Clostridium difficile. Causes severe diarrhea, especially in older people and those who have serious illnesses.
Enterobacteriaceae. These normally live in the digestive tract but can invade other parts of the body, like the urinary tract, and cause infections.
However, although antibiotic-munching bacteria sound terrifying, the authors of the new study say their adapted abilities could be exploited in our favor. One of the reasons so many bacteria develop resistance in the first place is due to poor waste management. In China and India — the world’s most important producers of pharmaceuticals — it’s common practice for waste leftover from the antibiotic manufacturing process to end up in waterways. So, why not use the antibiotic-resistant bacteria to clean up such dumps? That would be one primary application of the recent findings.
“Of course, the benefits of any such bioremediation program would need to be weighed against the risk of releasing a genetically modified bacterium into the environment and the potential spread of antibiotic resistance/degradation genes to other organisms,” the authors wrote.
“Before starting this project, we already knew that a lot of bacteria in the soil could eat antibiotics, and we all would have been very surprised if it had turned out they were somehow doing this without using antibiotic resistance genes in some way. So I think that it is mostly good news that, while resistance is part of this pathway, we now have the blueprints for how bacteria eat an antibiotic. We actually used this knowledge to design a benign strain of laboratory E. coli to do an even better job eating penicillin,” Terence Crofts, first author of the new paper and a researcher at the University of Washington, told ZME Science.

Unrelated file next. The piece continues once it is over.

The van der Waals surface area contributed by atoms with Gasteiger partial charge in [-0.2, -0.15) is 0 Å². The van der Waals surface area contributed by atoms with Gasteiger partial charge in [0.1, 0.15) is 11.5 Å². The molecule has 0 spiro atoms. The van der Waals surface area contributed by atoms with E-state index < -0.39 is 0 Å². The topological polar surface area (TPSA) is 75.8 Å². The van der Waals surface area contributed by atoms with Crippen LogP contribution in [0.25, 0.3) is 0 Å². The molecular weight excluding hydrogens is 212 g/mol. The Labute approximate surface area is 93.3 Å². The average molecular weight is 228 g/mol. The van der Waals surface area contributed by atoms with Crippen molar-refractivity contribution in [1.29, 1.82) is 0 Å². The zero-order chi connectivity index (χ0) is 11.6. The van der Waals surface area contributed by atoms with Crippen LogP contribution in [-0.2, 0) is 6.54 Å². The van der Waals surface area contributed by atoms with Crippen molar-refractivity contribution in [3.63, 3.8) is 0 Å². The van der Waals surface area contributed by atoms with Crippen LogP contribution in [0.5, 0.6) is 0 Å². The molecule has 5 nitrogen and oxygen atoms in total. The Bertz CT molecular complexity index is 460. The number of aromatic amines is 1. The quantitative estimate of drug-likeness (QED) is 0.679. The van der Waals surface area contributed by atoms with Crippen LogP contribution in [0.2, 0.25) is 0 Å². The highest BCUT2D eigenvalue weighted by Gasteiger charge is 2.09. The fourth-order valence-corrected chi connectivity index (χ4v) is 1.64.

One major challenge is that the soil bacteria capable of eating antibiotics are difficult to work with and the rate at which they consume the drugs is far too slow to make an impact. The researchers, however, are confident that they can engineer E. coli, which is a well-studied bacteria and a far more tractable species, for this purpose. In experiments, the Washington University researchers showed that they could give E. coli antibiotic-eating abilities, allowing it to thrive on penicillin. The bacteria usually requires sugar to survive, but due to genetic modifications and the presence of a key protein, the E. coli survived on a sugar-free diet of penicillin.
“I think an important take-away from this paper is how we look at antibiotics. We (humans) see antibiotics just as a medicine we get from the clinic, but most of our antibiotics are actually chemicals that are made by or based on compounds that soil bacteria and fungi use to compete against their neighbors. So from the point of view of soil microbes, antibiotics are just another type of carbon-based molecule that while sometimes toxic are fair game for eating if they can be detoxified. When we consider antibiotics as being by and for bacteria, it makes sense that antibiotic resistance and antibiotic degradation/eating are widespread in the soil,” Crofts concluded.
Tibi is a science journalist and co-founder of ZME Science. He writes mainly about emerging tech, physics, climate, and space. In his spare time, Tibi likes to make weird music on his computer and groom felines.